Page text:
Lee confesses that the urge to be an Olympian swung the odds in volleyball’s favour too, an ambition that took root during his sophomore days.
“When I was a sophomore, I played the World University Games - my first multisport event and that ended up being a catalyst towards the dream of being an Olympian. Just the energy of having athletes - elite athletes - from all over the world, having opening ceremonies and having this huge sport display is something I really liked and I thought, “Man, this is so much fun. This is all I want to do.
“The purity of the sport at that time, being a youngster, was so different than what it became later on when you started doing it for a living and for a job. I still love it equally, but it was just a special time in my life to be a young kid and just only want to be representing your country,” Lee recollects.
“I became a starter in 2007 and remained so till the end of my career in 2016 when I was captain. I participated in three Olympic Games and won the gold in 2008, which was surreal because I was so young. I was 26. I was only three years in with the national team and it was a really experienced team and I thought, that’s all we do at USA - win gold medals like it’s so easy. I kept going back. In 2012, I thought we could do it again,” he says.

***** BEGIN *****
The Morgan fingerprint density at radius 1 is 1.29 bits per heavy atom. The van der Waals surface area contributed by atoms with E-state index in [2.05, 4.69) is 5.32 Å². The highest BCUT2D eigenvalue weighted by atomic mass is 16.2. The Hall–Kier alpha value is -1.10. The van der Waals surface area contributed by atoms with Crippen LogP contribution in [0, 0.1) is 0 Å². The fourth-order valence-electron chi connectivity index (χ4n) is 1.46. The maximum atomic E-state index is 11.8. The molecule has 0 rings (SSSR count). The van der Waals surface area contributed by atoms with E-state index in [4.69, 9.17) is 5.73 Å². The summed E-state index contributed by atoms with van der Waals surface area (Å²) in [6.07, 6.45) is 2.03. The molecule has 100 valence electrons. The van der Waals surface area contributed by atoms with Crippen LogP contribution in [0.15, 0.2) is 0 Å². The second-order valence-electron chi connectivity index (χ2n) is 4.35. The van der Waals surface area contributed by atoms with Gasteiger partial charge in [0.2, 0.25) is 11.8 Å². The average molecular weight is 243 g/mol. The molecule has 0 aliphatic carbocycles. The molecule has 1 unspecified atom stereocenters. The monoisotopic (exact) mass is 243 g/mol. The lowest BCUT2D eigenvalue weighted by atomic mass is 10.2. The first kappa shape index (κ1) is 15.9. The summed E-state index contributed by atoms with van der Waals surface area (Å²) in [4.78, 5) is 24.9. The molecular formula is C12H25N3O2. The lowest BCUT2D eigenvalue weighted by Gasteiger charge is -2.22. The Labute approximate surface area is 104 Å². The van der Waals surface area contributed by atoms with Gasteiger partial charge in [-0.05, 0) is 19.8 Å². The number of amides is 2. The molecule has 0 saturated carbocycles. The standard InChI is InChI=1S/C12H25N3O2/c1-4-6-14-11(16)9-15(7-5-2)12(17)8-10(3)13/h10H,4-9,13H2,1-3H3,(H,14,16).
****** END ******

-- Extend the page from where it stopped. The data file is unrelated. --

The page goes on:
USA finished a disappointing fifth in that edition but Lee’s final Olympics - the 2016 Rio Games - saw the USMNT take home the bronze medal.
“It was nice to go out on the podium, but I really wanted another gold. But it’s a very difficult thing, especially in volley. We’re not the most dominant team in the world. USA is always in the top five, but there’s other teams that consistently perform better, like the Brazilian national team, the Russians, and the Polish - there’s a lot of very good teams,” Lee says.
Learning to be a loser
Being his team’s mainstay through his active years and considerable, if not consistent, victories in national colours also helped Lee understand the value in defeat.
“I’ve lost so much in my life. I’ve learned to be a loser which is the weirdest thing to say. As a team, we identify all the problems and then we try to review those problems during training. And so, for me, I ask, ‘Are there regrets? Are there things we could have done? What I could have done as a coach, for sure, to change that situation.’ But that’s just a part of the learning curve, and we’re going to take what we can from this game and just move on as quickly as possible. And I think my guys get that too. This is a marathon, not a sprint.,” he added.
This lesson came handy for Lee on the very first day of the season when holder Kolkata Thunderbolts handed a 2-3 defeat to the Torpedoes.